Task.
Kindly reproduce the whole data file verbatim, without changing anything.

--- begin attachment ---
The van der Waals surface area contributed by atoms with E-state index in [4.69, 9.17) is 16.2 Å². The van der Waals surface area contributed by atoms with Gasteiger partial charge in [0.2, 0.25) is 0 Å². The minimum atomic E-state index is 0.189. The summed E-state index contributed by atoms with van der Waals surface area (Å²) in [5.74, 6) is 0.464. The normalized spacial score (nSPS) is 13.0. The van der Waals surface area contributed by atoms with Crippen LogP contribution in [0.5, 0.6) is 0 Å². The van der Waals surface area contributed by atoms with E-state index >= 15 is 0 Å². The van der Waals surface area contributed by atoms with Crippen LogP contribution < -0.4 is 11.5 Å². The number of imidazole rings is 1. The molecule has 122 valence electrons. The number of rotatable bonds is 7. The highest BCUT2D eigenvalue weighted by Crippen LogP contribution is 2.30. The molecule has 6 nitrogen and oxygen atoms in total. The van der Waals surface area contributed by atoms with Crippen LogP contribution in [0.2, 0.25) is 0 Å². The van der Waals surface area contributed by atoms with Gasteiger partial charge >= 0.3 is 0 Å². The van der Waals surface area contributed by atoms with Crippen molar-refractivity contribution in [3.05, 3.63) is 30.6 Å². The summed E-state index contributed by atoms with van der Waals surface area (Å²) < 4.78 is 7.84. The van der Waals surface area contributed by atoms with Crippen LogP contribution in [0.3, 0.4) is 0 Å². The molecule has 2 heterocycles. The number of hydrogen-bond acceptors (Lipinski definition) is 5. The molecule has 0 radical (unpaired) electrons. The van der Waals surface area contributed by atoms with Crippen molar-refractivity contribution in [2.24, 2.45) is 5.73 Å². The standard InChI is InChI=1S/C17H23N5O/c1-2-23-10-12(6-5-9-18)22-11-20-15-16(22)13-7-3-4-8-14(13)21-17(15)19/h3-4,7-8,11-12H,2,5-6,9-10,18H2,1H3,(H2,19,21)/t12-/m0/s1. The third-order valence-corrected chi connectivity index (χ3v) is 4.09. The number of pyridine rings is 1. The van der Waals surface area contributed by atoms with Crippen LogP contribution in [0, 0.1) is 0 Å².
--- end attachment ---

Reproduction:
The van der Waals surface area contributed by atoms with E-state index in [4.69, 9.17) is 16.2 Å². The van der Waals surface area contributed by atoms with Gasteiger partial charge in [0.2, 0.25) is 0 Å². The minimum atomic E-state index is 0.189. The summed E-state index contributed by atoms with van der Waals surface area (Å²) in [5.74, 6) is 0.464. The normalized spacial score (nSPS) is 13.0. The van der Waals surface area contributed by atoms with Crippen LogP contribution in [0.5, 0.6) is 0 Å². The van der Waals surface area contributed by atoms with E-state index >= 15 is 0 Å². The van der Waals surface area contributed by atoms with Crippen LogP contribution < -0.4 is 11.5 Å². The number of imidazole rings is 1. The molecule has 122 valence electrons. The number of rotatable bonds is 7. The highest BCUT2D eigenvalue weighted by Crippen LogP contribution is 2.30. The molecule has 6 nitrogen and oxygen atoms in total. The van der Waals surface area contributed by atoms with Crippen LogP contribution in [0.2, 0.25) is 0 Å². The van der Waals surface area contributed by atoms with Gasteiger partial charge >= 0.3 is 0 Å². The van der Waals surface area contributed by atoms with Crippen molar-refractivity contribution in [3.05, 3.63) is 30.6 Å². The summed E-state index contributed by atoms with van der Waals surface area (Å²) < 4.78 is 7.84. The van der Waals surface area contributed by atoms with Crippen LogP contribution in [0.3, 0.4) is 0 Å². The molecule has 2 heterocycles. The number of hydrogen-bond acceptors (Lipinski definition) is 5. The molecule has 0 radical (unpaired) electrons. The van der Waals surface area contributed by atoms with Crippen molar-refractivity contribution in [2.24, 2.45) is 5.73 Å². The standard InChI is InChI=1S/C17H23N5O/c1-2-23-10-12(6-5-9-18)22-11-20-15-16(22)13-7-3-4-8-14(13)21-17(15)19/h3-4,7-8,11-12H,2,5-6,9-10,18H2,1H3,(H2,19,21)/t12-/m0/s1. The third-order valence-corrected chi connectivity index (χ3v) is 4.09. The number of pyridine rings is 1. The van der Waals surface area contributed by atoms with Crippen LogP contribution in [0, 0.1) is 0 Å².